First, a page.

Dogs are only able to use a certain amount of protein each day. As protein is highly calorie-dense, any excess is then stored as fat on the body, which can then lead to obesity and the conditions it causes. Excess protein is excreted as nitrogen in your dog’s urine, turning your green lawn yellow. As the liver and kidneys have to metabolize the by-products of protein, feeding your dog a diet high in protein can increase these organs’ workload.
How Do I Know If My Dog is Getting Too Much Protein?
There are a couple of things to look out to make sure you are not feeding your dog too much protein. Firstly, your dog’s weight is a good indicator, and secondly, if your dog is leaving yellow patches on the lawn from doing his business. If your dog is putting on weight, then check the protein levels of the food you are feeding your dog to make sure they are not too high. Feed your dog food with a protein level of around 18 percent to see if this helps these symptoms. Check with your veterinarian if you have any concerns about the protein levels in your dog’s diet.
What are the Types of High-Quality Protein for Dogs?
Meats and meat by-products provide high-quality protein for dogs. By-products, including blood, internal organs, and bones, might not sound appetizing to a human palate but necessary for canines in the wild. Before becoming companion animals to humans who fed them promptly and nutritiously every morning, these dogs could not afford to leave any part of their prey uneaten. Their bodies came to rely on the whole animal as a nutrition source.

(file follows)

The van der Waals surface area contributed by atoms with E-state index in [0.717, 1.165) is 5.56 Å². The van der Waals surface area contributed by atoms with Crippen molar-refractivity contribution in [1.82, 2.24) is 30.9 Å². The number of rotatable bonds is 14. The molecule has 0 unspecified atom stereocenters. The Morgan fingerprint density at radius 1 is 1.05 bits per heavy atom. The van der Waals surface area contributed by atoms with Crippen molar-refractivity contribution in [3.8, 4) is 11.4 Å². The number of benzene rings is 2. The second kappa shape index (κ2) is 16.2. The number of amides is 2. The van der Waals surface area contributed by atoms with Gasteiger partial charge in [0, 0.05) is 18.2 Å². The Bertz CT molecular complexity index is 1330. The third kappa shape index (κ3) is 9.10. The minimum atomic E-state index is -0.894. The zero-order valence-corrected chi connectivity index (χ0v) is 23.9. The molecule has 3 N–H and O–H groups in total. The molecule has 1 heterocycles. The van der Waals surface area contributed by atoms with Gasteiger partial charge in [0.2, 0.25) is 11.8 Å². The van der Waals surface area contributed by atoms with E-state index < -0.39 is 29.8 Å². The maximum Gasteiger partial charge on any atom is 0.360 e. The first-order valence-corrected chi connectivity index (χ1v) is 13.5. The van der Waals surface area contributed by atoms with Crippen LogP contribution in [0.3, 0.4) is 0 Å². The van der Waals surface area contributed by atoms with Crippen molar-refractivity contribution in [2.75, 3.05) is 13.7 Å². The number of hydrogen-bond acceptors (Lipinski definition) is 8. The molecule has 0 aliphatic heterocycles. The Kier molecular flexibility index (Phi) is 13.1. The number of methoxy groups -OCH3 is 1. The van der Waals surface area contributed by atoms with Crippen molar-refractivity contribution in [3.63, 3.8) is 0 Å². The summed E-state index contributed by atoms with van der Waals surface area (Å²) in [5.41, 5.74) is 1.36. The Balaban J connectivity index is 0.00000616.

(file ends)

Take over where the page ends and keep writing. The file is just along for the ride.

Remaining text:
How Can I Identify a High-Quality Protein Dog Food?
Identifying high-quality protein will only take a minute but may require that you put on your reading glasses. As mentioned above, the first ingredient listed on your dog’s food bag should be a specifically identified high-quality protein source. “The label should specify which animal the protein comes from, for example, chicken or beef,” says Dr. Joyce. Any variation on, say, chicken is acceptable (for example, chicken meal or chicken by-product meal).
Protein Do’s and Don’ts for Your Dog’s Diet
- Do feed your normal-weight dog a commercial food containing high-quality protein like chicken, chicken meal, or chicken by-product meal.
- Do consult your veterinarian about the special dietary needs of your pet at all life stages.
- Don’t feed your dog table scraps. Your pet’s protein needs should be satisfied during mealtime. Any extras may lead to stomach problems and weight gain.
- Don’t give your dog protein supplements (unless your veterinarian recommends them).
With a diet rich in high-quality protein, your dog will maintain muscle mass as it ages and be more likely to experience long-term health and well-being, just like Dr. Joyce’s once anorexic beagle. Dr. Joyce reports that it is now living in Florida, fat and happy with its lucky new family.